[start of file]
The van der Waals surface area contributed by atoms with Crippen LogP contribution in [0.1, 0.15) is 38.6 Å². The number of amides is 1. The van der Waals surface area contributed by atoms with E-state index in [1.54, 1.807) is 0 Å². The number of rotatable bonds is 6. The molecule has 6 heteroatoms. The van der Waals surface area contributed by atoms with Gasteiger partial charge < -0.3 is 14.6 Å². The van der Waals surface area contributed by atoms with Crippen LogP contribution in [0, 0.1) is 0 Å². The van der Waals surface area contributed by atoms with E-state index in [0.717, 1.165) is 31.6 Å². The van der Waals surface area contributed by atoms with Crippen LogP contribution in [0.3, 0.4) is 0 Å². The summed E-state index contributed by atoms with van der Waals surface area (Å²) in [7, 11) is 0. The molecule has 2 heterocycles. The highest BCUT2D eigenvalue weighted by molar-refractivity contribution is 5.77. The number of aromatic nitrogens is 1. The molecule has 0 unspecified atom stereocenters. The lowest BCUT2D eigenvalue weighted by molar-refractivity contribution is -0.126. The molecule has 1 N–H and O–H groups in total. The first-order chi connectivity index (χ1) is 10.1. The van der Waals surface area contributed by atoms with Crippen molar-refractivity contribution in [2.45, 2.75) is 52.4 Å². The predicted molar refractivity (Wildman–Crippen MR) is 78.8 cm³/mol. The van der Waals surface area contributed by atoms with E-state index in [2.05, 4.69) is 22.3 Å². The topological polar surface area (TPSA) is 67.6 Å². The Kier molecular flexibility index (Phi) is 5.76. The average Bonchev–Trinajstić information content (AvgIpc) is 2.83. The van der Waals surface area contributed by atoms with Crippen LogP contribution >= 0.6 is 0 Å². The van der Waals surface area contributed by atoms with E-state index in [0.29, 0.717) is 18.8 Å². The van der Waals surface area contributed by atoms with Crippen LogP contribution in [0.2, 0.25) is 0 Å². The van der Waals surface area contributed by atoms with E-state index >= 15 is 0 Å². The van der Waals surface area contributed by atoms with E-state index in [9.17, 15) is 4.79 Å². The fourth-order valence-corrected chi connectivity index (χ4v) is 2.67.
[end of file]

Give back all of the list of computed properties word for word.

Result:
The van der Waals surface area contributed by atoms with Crippen LogP contribution in [0.1, 0.15) is 38.6 Å². The number of amides is 1. The van der Waals surface area contributed by atoms with E-state index in [1.54, 1.807) is 0 Å². The number of rotatable bonds is 6. The molecule has 6 heteroatoms. The van der Waals surface area contributed by atoms with Gasteiger partial charge < -0.3 is 14.6 Å². The van der Waals surface area contributed by atoms with Crippen LogP contribution in [0, 0.1) is 0 Å². The van der Waals surface area contributed by atoms with E-state index in [0.717, 1.165) is 31.6 Å². The van der Waals surface area contributed by atoms with Crippen LogP contribution in [0.3, 0.4) is 0 Å². The summed E-state index contributed by atoms with van der Waals surface area (Å²) in [7, 11) is 0. The molecule has 2 heterocycles. The highest BCUT2D eigenvalue weighted by molar-refractivity contribution is 5.77. The number of aromatic nitrogens is 1. The molecule has 0 unspecified atom stereocenters. The lowest BCUT2D eigenvalue weighted by molar-refractivity contribution is -0.126. The molecule has 1 N–H and O–H groups in total. The first-order chi connectivity index (χ1) is 10.1. The van der Waals surface area contributed by atoms with Crippen molar-refractivity contribution in [2.45, 2.75) is 52.4 Å². The predicted molar refractivity (Wildman–Crippen MR) is 78.8 cm³/mol. The van der Waals surface area contributed by atoms with E-state index in [2.05, 4.69) is 22.3 Å². The topological polar surface area (TPSA) is 67.6 Å². The Kier molecular flexibility index (Phi) is 5.76. The average Bonchev–Trinajstić information content (AvgIpc) is 2.83. The van der Waals surface area contributed by atoms with Crippen LogP contribution >= 0.6 is 0 Å². The van der Waals surface area contributed by atoms with E-state index in [0.29, 0.717) is 18.8 Å². The van der Waals surface area contributed by atoms with Crippen LogP contribution in [0.2, 0.25) is 0 Å². The van der Waals surface area contributed by atoms with E-state index >= 15 is 0 Å². The van der Waals surface area contributed by atoms with E-state index in [9.17, 15) is 4.79 Å². The fourth-order valence-corrected chi connectivity index (χ4v) is 2.67.